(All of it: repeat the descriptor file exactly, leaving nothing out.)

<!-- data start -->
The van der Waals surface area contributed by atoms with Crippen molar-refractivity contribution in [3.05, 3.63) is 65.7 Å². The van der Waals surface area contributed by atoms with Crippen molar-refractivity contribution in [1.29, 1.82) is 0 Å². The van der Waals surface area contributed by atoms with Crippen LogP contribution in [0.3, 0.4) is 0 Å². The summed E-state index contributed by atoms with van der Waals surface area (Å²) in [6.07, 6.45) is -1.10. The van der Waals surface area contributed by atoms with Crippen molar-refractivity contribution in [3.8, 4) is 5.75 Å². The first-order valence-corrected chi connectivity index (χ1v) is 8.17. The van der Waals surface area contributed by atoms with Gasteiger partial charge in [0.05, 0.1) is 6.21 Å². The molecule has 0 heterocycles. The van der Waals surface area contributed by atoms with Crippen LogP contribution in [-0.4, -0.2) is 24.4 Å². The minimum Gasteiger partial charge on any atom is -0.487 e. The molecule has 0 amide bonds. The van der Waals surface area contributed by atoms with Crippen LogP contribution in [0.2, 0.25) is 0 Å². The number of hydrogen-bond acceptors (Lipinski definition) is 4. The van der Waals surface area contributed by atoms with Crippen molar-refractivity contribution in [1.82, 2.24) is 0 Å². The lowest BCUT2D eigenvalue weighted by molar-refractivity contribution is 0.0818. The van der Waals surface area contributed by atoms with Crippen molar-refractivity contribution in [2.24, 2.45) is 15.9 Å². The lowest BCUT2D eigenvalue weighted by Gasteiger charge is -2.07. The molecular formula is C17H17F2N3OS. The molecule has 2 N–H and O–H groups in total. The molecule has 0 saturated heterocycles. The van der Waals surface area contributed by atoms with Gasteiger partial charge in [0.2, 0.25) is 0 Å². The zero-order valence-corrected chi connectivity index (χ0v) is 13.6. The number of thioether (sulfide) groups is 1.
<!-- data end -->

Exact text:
The van der Waals surface area contributed by atoms with Crippen molar-refractivity contribution in [3.05, 3.63) is 65.7 Å². The van der Waals surface area contributed by atoms with Crippen molar-refractivity contribution in [1.29, 1.82) is 0 Å². The van der Waals surface area contributed by atoms with Crippen LogP contribution in [0.3, 0.4) is 0 Å². The summed E-state index contributed by atoms with van der Waals surface area (Å²) in [6.07, 6.45) is -1.10. The van der Waals surface area contributed by atoms with Crippen molar-refractivity contribution in [3.8, 4) is 5.75 Å². The first-order valence-corrected chi connectivity index (χ1v) is 8.17. The van der Waals surface area contributed by atoms with Gasteiger partial charge in [0.05, 0.1) is 6.21 Å². The molecule has 0 heterocycles. The van der Waals surface area contributed by atoms with Crippen LogP contribution in [-0.4, -0.2) is 24.4 Å². The minimum Gasteiger partial charge on any atom is -0.487 e. The molecule has 0 amide bonds. The van der Waals surface area contributed by atoms with Crippen LogP contribution in [0.2, 0.25) is 0 Å². The number of hydrogen-bond acceptors (Lipinski definition) is 4. The van der Waals surface area contributed by atoms with Crippen molar-refractivity contribution in [1.82, 2.24) is 0 Å². The lowest BCUT2D eigenvalue weighted by molar-refractivity contribution is 0.0818. The van der Waals surface area contributed by atoms with Crippen molar-refractivity contribution in [2.24, 2.45) is 15.9 Å². The lowest BCUT2D eigenvalue weighted by Gasteiger charge is -2.07. The molecular formula is C17H17F2N3OS. The molecule has 2 N–H and O–H groups in total. The molecule has 0 saturated heterocycles. The van der Waals surface area contributed by atoms with Gasteiger partial charge in [0.2, 0.25) is 0 Å². The zero-order valence-corrected chi connectivity index (χ0v) is 13.6. The number of thioether (sulfide) groups is 1.